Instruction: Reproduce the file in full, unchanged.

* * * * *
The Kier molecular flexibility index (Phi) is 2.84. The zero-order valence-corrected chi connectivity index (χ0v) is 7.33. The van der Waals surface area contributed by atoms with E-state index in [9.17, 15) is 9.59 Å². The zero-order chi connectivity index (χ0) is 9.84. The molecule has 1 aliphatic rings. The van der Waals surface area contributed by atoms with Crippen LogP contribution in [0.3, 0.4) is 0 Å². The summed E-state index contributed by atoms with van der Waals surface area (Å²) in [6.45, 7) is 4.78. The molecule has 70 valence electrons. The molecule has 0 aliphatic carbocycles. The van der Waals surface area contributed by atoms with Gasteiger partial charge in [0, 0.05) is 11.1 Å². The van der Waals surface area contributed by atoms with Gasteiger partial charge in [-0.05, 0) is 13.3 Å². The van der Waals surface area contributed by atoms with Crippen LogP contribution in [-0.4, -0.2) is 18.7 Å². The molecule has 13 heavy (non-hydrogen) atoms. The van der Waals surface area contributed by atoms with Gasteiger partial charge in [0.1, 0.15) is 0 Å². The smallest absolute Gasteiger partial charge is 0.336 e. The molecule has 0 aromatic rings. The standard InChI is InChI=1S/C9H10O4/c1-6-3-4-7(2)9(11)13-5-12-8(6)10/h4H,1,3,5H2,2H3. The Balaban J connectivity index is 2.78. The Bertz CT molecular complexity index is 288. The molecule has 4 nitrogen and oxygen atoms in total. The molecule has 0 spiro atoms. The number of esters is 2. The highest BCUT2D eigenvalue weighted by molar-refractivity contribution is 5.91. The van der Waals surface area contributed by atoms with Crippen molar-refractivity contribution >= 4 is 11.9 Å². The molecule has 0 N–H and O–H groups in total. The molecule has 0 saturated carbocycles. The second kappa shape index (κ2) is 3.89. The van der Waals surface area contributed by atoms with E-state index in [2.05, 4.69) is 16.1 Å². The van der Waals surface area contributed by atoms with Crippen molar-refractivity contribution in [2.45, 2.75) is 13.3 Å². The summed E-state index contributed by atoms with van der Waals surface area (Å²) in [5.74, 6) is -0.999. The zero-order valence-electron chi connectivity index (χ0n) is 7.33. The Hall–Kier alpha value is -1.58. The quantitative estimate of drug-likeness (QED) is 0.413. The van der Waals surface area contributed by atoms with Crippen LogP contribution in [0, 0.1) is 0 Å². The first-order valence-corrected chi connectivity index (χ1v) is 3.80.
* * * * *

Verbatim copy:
The Kier molecular flexibility index (Phi) is 2.84. The zero-order valence-corrected chi connectivity index (χ0v) is 7.33. The van der Waals surface area contributed by atoms with E-state index in [9.17, 15) is 9.59 Å². The zero-order chi connectivity index (χ0) is 9.84. The molecule has 1 aliphatic rings. The van der Waals surface area contributed by atoms with Crippen LogP contribution in [0.3, 0.4) is 0 Å². The summed E-state index contributed by atoms with van der Waals surface area (Å²) in [6.45, 7) is 4.78. The molecule has 70 valence electrons. The molecule has 0 aliphatic carbocycles. The van der Waals surface area contributed by atoms with Gasteiger partial charge in [0, 0.05) is 11.1 Å². The van der Waals surface area contributed by atoms with Gasteiger partial charge in [-0.05, 0) is 13.3 Å². The van der Waals surface area contributed by atoms with Crippen LogP contribution in [-0.4, -0.2) is 18.7 Å². The molecule has 13 heavy (non-hydrogen) atoms. The van der Waals surface area contributed by atoms with Gasteiger partial charge in [0.1, 0.15) is 0 Å². The smallest absolute Gasteiger partial charge is 0.336 e. The molecule has 0 aromatic rings. The standard InChI is InChI=1S/C9H10O4/c1-6-3-4-7(2)9(11)13-5-12-8(6)10/h4H,1,3,5H2,2H3. The Balaban J connectivity index is 2.78. The Bertz CT molecular complexity index is 288. The molecule has 4 nitrogen and oxygen atoms in total. The molecule has 0 spiro atoms. The number of esters is 2. The highest BCUT2D eigenvalue weighted by molar-refractivity contribution is 5.91. The van der Waals surface area contributed by atoms with Crippen molar-refractivity contribution >= 4 is 11.9 Å². The molecule has 0 N–H and O–H groups in total. The molecule has 0 saturated carbocycles. The second kappa shape index (κ2) is 3.89. The van der Waals surface area contributed by atoms with E-state index in [2.05, 4.69) is 16.1 Å². The van der Waals surface area contributed by atoms with Crippen molar-refractivity contribution in [2.45, 2.75) is 13.3 Å². The summed E-state index contributed by atoms with van der Waals surface area (Å²) in [5.74, 6) is -0.999. The zero-order valence-electron chi connectivity index (χ0n) is 7.33. The Hall–Kier alpha value is -1.58. The quantitative estimate of drug-likeness (QED) is 0.413. The van der Waals surface area contributed by atoms with Crippen LogP contribution in [0, 0.1) is 0 Å². The first-order valence-corrected chi connectivity index (χ1v) is 3.80.